Having Emirati and Qatari troops on the ground in Syria without resolving the GCC crisis is a recipe for mission malfunction. The Yemeni model shows how even Saudis and Emiratis can have contradictory objectives; the attempted coup in Aden last January is just one example.
Egypt will most likely not send troops in order not to jeopardise its minimal relations with Damascus. It makes no sense for Amman to send military forces all the way to the north while it has long made clear that no Jordanian soldiers will enter Syria on its immediate border in the south.
Other ideas that are being floated include outsourcing the job to either the ill-reputed US military contractor Blackwater or regional private fighters, which means double-dip outsourcing: the US relegate the job to Saudi Arabia which in turn consigns it to mercenaries who are willing to do the dirty job.
What about Turkey, Russia and the SDF?
Most importantly, discussing this matter with Arab partners alone is a futile exercise. US presence in Syria is a non-transferable license without the licensor’s consent. Washington needs to have discussions with the Syrian Democratic Forces (SDF), the main force on the ground in the northeast. If there is also no tacit understanding with Turkey and Russia, the Arab coalition will go into a landmine field and the US will need to be constantly involved to protect these troops, if not babysit them. The main allies of the Arab coalition, Jordan and Israel, are on the southern border and they have no geographical link to them.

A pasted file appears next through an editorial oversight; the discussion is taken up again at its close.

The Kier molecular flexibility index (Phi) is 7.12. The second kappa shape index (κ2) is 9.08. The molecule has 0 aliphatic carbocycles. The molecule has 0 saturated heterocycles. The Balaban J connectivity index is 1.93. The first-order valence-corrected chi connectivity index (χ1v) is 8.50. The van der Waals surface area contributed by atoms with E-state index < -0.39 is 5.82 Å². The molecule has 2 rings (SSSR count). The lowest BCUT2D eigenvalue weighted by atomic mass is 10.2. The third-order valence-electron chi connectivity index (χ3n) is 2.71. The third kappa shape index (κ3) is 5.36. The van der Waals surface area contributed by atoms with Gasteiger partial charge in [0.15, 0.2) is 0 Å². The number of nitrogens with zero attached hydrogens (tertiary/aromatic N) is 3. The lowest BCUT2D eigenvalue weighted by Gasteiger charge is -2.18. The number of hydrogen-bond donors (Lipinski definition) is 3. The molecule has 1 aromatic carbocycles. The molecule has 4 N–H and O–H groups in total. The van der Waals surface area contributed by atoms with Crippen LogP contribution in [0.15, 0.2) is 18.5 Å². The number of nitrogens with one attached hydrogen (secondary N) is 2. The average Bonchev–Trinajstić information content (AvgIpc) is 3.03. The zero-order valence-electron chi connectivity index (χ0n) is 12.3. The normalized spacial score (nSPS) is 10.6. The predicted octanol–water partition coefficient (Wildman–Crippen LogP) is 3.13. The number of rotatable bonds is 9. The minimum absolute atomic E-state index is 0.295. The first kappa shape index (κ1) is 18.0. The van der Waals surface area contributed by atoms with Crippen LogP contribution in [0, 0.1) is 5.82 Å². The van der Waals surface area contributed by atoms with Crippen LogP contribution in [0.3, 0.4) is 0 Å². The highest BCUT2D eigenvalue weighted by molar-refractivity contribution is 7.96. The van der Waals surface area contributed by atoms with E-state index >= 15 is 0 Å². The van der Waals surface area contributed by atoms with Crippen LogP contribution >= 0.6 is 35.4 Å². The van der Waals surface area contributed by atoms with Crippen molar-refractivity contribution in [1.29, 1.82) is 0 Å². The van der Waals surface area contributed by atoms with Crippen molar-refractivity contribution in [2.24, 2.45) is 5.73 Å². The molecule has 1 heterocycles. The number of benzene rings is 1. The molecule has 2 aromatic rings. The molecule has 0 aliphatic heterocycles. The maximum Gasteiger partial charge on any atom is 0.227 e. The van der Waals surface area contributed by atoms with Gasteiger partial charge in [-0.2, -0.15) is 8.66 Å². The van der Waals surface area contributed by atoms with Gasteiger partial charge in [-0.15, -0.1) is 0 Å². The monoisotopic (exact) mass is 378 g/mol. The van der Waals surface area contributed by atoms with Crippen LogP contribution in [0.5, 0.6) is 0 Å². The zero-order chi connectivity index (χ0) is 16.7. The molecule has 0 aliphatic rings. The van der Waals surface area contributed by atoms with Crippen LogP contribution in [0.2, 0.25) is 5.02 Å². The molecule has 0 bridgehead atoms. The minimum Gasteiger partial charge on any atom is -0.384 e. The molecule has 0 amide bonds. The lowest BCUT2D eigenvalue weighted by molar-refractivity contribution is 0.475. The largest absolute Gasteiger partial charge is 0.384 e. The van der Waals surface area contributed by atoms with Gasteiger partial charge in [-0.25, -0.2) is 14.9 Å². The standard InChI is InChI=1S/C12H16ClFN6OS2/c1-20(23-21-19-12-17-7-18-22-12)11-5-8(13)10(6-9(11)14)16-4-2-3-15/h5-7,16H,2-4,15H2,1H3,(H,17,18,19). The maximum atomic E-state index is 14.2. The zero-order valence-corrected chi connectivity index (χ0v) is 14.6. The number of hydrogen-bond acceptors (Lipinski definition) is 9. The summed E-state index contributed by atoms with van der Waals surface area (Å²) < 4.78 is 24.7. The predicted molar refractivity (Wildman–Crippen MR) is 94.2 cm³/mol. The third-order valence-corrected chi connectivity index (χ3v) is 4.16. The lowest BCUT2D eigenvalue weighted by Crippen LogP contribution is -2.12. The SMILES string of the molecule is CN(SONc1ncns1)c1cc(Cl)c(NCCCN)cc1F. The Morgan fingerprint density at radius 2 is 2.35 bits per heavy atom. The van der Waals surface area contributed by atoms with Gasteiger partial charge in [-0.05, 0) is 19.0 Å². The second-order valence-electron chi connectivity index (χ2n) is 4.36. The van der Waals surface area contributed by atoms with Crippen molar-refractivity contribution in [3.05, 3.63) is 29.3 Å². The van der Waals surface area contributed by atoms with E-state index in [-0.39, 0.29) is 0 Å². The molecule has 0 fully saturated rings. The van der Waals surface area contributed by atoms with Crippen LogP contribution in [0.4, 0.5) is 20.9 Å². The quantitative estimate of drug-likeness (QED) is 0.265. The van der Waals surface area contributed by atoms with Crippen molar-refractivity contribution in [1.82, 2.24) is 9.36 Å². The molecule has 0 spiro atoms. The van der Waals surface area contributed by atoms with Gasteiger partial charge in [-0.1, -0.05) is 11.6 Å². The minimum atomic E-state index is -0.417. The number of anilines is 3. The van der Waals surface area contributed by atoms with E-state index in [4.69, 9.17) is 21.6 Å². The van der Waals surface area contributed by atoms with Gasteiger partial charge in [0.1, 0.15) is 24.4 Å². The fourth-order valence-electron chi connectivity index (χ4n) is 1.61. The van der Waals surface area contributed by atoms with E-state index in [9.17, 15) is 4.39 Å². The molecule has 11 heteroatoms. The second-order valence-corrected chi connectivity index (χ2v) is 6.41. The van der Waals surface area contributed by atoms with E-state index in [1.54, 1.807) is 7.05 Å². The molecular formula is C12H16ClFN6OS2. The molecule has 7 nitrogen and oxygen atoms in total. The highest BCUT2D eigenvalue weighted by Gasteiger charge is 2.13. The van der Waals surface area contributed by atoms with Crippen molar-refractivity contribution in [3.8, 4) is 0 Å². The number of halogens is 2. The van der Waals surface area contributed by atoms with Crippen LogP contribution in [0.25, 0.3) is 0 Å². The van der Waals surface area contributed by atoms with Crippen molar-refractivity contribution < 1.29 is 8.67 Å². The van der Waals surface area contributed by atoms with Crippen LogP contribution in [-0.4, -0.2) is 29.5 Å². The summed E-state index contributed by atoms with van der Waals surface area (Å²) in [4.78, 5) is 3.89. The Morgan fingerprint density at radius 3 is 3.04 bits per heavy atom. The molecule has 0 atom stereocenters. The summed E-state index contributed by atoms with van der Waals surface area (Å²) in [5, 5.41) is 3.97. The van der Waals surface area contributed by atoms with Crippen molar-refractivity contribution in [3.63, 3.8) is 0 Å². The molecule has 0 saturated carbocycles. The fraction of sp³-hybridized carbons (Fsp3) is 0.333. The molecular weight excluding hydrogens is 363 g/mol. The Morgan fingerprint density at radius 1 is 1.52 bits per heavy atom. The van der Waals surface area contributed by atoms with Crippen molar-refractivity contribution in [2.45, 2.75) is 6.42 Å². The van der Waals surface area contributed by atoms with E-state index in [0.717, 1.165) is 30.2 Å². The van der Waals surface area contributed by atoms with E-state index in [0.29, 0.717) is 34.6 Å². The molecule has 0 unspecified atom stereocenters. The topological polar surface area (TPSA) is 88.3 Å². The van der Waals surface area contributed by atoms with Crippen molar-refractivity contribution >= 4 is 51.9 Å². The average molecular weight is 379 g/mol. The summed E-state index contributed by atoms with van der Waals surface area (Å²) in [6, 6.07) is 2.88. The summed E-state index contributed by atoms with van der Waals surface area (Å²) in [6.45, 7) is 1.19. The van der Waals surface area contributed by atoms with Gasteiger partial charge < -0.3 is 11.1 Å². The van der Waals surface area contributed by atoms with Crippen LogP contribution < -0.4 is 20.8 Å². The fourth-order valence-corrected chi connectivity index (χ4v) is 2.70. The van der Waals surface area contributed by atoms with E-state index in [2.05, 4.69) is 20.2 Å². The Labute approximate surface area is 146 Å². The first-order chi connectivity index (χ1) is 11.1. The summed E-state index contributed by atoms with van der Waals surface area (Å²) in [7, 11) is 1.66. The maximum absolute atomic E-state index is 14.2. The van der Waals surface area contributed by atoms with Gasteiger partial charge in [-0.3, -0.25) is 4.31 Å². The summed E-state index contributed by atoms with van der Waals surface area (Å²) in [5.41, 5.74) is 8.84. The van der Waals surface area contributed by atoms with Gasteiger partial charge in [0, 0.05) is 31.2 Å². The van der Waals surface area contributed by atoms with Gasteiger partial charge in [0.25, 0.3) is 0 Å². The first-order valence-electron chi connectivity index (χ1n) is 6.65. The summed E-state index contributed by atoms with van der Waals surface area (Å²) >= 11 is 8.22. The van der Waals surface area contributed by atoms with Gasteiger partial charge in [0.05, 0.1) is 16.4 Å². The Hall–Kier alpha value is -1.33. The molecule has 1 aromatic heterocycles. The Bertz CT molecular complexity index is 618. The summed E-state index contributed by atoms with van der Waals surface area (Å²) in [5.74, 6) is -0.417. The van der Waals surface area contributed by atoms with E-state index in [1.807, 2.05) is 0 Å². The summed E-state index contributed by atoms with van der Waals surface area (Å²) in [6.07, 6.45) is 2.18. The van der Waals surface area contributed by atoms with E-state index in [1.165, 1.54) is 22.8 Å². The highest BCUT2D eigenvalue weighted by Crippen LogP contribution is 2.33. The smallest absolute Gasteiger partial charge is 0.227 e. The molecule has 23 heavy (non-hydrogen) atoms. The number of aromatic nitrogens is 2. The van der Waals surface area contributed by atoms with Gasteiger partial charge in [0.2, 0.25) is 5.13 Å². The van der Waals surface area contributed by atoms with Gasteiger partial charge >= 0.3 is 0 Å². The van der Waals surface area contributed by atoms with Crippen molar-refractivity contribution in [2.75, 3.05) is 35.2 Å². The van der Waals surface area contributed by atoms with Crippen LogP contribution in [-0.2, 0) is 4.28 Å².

This presumed Arab coalition will be operating in a hostile environment, surrounded by the Syrian regime, Iran, Russia, the SDF and Turkey. Most of the Arab partners involved in the discussions have difficult relations with Turkey, the most crucial neighbour in the northeast. Saudi Arabia will have to convince the Syrian opposition to deal with the SDF as the Kurdish forces will not give up their positions without a fight or a deal.
Riyadh will also need to strike its own deal with Kurdish groups before going in, otherwise the potential for confrontation is high and Saudi troops’ record in fighting wars is abysmal. The Arab coalition will face the same dilemma as US forces currently do regarding how to balance the relations between Turkey and the SDF. Moreover, the looming question is who will provide the guarantees that the Arab coalition will not be targeted or will not renew arming rebels after going in.
Trump seems focused on the business transaction of getting US troops out of Syria with no clear regional strategy. The offhandedness in approaching this Arab coalition plan gives an impression that his advisors are buying time to delay the president’s insistence on a full withdrawal from Syria.
If all that Saudi Arabia will get out of this deal is a major non-NATO ally status, that’s a “bad deal”, to use Trump’s vocabulary. Jordan acquired this status in 1996 and it has no value except a symbolic one, as Washington already guarantees the security of Gulf countries.
While the US might secure an early withdrawal with this plan, the Arab coalition might in the long run drag the US deeper in the Syrian war. This offer to replace US forces and the Saudi expectation that the US should stay instead are mined invitations exchanged between two allies, both reluctant to face off with Iran and both having no clue what to do next.
The views expressed in this article are the author’s own and do not necessarily reflect Al Jazeera’s editorial stance.